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Step 6: Set Up Smoker

Set up your smoker for indirect cooking at about 250-275°F if possible. The thicker bacon will appreciate the higher heat and they'll get done in about 90 minutes this way. If your smoker will not cook that hot, then just set it up to cook as close to that temperature as you can.

If your smoker uses a water pan to create an indirect cooking method then fill it up. Otherwise, extra humidity is not really essential in this recipe.

I used the Camp Chef Woodwind pellet smoker with a pellet blend that contained hickory, cherry and maple. Almost any smoking wood will work great for these.

Step 7: Smoke Cook the Pig Shots

Once your smoker is ready, place the pig shots on the smoker grate preferably using a Weber grill pan or similar to make it easy to move them to and from the smoker. Because the Weber grill pans have slots in the bottom which allow the grease to drain off and smoke to get through, you can leave the appetizers on the pan while they cook. Super handy!

You can expect these to take about 90 minutes if you are able to maintain 250-275°F but you will need to be the judge when the bacon reaches that sweet spot.

It was 17°F outside when I was cooking these and luckily I was wrapped up good but if you need to give these 30 minutes of smoke and finish them in the oven, there is no shame in that.

If you do use the oven for these, be sure to place a pan under the pig shots to catch the bacon grease. This keeps the oven clean and prevents grease fires.

When they are finished cooking and ready to take out of the smoker, feel free to give them a good glaze of barbecue sauce and leave them another 10 minutes in the heat to let it set.

I used about 1/2 cup of my original barbecue sauce (Purchase formula here | Purchase bottled sauce) thinned with a couple tablespoons of apple juice and it was an excellent choice.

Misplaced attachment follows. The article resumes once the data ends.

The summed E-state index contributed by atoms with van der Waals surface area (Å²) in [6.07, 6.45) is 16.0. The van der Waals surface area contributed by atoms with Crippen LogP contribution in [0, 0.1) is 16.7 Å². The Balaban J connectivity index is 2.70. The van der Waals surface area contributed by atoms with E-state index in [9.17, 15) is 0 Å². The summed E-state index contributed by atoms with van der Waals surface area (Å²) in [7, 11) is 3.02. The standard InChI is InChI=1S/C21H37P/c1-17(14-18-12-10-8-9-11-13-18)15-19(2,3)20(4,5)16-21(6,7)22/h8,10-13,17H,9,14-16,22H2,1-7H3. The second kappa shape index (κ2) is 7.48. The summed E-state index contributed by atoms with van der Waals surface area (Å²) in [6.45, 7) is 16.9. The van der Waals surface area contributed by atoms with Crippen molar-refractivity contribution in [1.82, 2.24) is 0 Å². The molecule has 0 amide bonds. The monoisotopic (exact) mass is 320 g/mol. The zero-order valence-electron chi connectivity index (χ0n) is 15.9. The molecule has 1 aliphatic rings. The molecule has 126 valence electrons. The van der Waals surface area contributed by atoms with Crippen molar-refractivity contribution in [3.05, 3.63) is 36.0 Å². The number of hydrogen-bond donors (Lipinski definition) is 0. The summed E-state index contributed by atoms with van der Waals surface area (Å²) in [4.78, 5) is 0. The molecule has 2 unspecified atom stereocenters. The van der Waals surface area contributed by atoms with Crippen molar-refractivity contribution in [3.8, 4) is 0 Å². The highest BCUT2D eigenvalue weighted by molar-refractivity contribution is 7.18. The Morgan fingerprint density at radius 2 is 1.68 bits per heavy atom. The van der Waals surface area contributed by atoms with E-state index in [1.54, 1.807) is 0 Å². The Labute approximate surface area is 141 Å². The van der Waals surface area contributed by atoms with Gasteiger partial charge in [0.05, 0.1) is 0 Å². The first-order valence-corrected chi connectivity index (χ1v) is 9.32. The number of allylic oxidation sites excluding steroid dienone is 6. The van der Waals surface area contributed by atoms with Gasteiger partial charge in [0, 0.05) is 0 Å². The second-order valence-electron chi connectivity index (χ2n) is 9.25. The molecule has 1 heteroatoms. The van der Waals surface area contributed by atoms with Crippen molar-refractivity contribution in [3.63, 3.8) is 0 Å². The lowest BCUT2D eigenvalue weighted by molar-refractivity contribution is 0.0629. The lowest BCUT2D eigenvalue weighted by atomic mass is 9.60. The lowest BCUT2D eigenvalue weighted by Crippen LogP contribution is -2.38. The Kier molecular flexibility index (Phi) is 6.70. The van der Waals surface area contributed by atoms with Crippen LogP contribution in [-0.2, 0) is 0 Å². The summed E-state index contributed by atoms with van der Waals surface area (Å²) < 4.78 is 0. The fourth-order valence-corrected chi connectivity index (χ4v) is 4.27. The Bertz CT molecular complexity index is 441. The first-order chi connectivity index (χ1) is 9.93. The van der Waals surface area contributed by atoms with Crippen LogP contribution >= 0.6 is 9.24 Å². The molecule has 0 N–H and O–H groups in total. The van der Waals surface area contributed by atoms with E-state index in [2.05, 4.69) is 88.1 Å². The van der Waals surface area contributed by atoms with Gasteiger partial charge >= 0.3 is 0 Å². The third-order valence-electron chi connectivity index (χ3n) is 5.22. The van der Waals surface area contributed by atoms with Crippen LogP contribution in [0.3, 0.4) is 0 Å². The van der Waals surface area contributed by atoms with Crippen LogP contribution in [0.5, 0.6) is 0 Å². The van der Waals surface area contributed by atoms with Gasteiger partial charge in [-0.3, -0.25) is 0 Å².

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Step 8: Finish and Serve

Bring the pig shots into the house and serve them up right away. They'll disappear quickly and you'll probably wish you'd made an extra batch.

Step 9: Options

Mix a little crushed pineapple into the cream cheese mixture or even some pulled pork to change it up.

Printable Recipe

4.1 from 17 votes

Smoked Pig Shots

If you're looking for a smoked appetizer that has super bowl party written all over it.. you've found it! A slice of sausage, wrapped in bacon and held secure with a toothpick to form a cup. The cups are filled with almost anything but my favorite is a cream cheese mixture containing chopped jalapeño, Jeff's original rub and grated cheese.
Prep Time30 minutes
Cook Time1 hour 30 minutes
Total Time2 hours


  • Smoked sausage links (Cut into ½ inch thick rounds. Polish kielbasa also works great.)
  • Bacon (thick cut and cut in half)
  • 8 ounces cream cheese (softened on counter)
  • ½ cup grate cheese (4 cheese Mexican blend works great)
  • 2 tablespoons jalapeños (chopped)
  • 2 TBS Jeff's original rub (divided)
  • Jeff's original barbecue sauce


  • Make the cream cheese mixture by combining the softened cream cheese, ½ cup grated cheese, 1 tablespoon of Jeff's original rub and and 2 tablespoons of chopped jalapeños into a small to medium sized mixing bowl. Mix well.
  • Wrap the half pieces of bacon around the sausage slices and secure with a toothpick.
  • Fill the "cups" with the cream cheese but not all the way to the top. The bacon will shrink as it cooks.
  • Setup your smoker for indirect cooking at about 250-275°F or as close to this temperature as you can.
  • Place the pig shots on the smoker grate and smoke cook for approximately 90 minutes or until the bacon is cooked through and has good "bite-through" or texture.
  • When the appetizers are finished cooking, you can glaze with barbecue sauce if you like. I used my original barbecue sauce thinned with a little apple juice. Let the pig shots continue in the heat for about 10 minutes after cooking to allow the sauce to set.
  • Serve immediately.

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Recipe Rating